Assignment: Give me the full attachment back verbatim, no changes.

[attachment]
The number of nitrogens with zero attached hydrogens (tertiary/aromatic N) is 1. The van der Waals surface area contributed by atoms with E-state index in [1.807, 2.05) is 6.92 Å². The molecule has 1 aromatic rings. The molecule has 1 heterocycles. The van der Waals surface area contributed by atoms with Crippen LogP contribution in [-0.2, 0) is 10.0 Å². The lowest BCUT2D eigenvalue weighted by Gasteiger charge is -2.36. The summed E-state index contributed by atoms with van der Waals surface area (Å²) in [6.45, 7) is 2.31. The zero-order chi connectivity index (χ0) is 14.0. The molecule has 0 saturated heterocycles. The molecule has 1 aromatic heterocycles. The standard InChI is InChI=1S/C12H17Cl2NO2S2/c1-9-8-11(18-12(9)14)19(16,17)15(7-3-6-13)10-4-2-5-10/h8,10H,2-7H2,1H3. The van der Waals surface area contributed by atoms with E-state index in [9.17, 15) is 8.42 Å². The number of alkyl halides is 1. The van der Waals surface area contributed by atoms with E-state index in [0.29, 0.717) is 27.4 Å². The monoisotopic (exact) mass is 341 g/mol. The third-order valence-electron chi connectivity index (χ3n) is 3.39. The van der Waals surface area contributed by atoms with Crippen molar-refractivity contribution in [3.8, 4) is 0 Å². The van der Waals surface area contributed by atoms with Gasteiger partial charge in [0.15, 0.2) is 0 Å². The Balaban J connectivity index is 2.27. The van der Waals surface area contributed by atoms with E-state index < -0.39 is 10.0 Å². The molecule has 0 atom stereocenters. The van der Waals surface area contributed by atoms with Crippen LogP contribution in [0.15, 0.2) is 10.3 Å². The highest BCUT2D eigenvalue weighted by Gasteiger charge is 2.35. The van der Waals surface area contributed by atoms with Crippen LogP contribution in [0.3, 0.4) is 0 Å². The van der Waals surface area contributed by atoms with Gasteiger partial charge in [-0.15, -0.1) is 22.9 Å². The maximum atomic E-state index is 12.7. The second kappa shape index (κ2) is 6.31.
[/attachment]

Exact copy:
The number of nitrogens with zero attached hydrogens (tertiary/aromatic N) is 1. The van der Waals surface area contributed by atoms with E-state index in [1.807, 2.05) is 6.92 Å². The molecule has 1 aromatic rings. The molecule has 1 heterocycles. The van der Waals surface area contributed by atoms with Crippen LogP contribution in [-0.2, 0) is 10.0 Å². The lowest BCUT2D eigenvalue weighted by Gasteiger charge is -2.36. The summed E-state index contributed by atoms with van der Waals surface area (Å²) in [6.45, 7) is 2.31. The zero-order chi connectivity index (χ0) is 14.0. The molecule has 0 saturated heterocycles. The molecule has 1 aromatic heterocycles. The standard InChI is InChI=1S/C12H17Cl2NO2S2/c1-9-8-11(18-12(9)14)19(16,17)15(7-3-6-13)10-4-2-5-10/h8,10H,2-7H2,1H3. The van der Waals surface area contributed by atoms with E-state index in [9.17, 15) is 8.42 Å². The number of alkyl halides is 1. The van der Waals surface area contributed by atoms with E-state index in [0.29, 0.717) is 27.4 Å². The monoisotopic (exact) mass is 341 g/mol. The third-order valence-electron chi connectivity index (χ3n) is 3.39. The van der Waals surface area contributed by atoms with Crippen molar-refractivity contribution in [3.8, 4) is 0 Å². The van der Waals surface area contributed by atoms with Gasteiger partial charge in [0.15, 0.2) is 0 Å². The Balaban J connectivity index is 2.27. The van der Waals surface area contributed by atoms with E-state index < -0.39 is 10.0 Å². The molecule has 0 atom stereocenters. The van der Waals surface area contributed by atoms with Crippen LogP contribution in [0.15, 0.2) is 10.3 Å². The highest BCUT2D eigenvalue weighted by Gasteiger charge is 2.35. The van der Waals surface area contributed by atoms with Crippen LogP contribution in [0.3, 0.4) is 0 Å². The van der Waals surface area contributed by atoms with Gasteiger partial charge in [-0.15, -0.1) is 22.9 Å². The maximum atomic E-state index is 12.7. The second kappa shape index (κ2) is 6.31.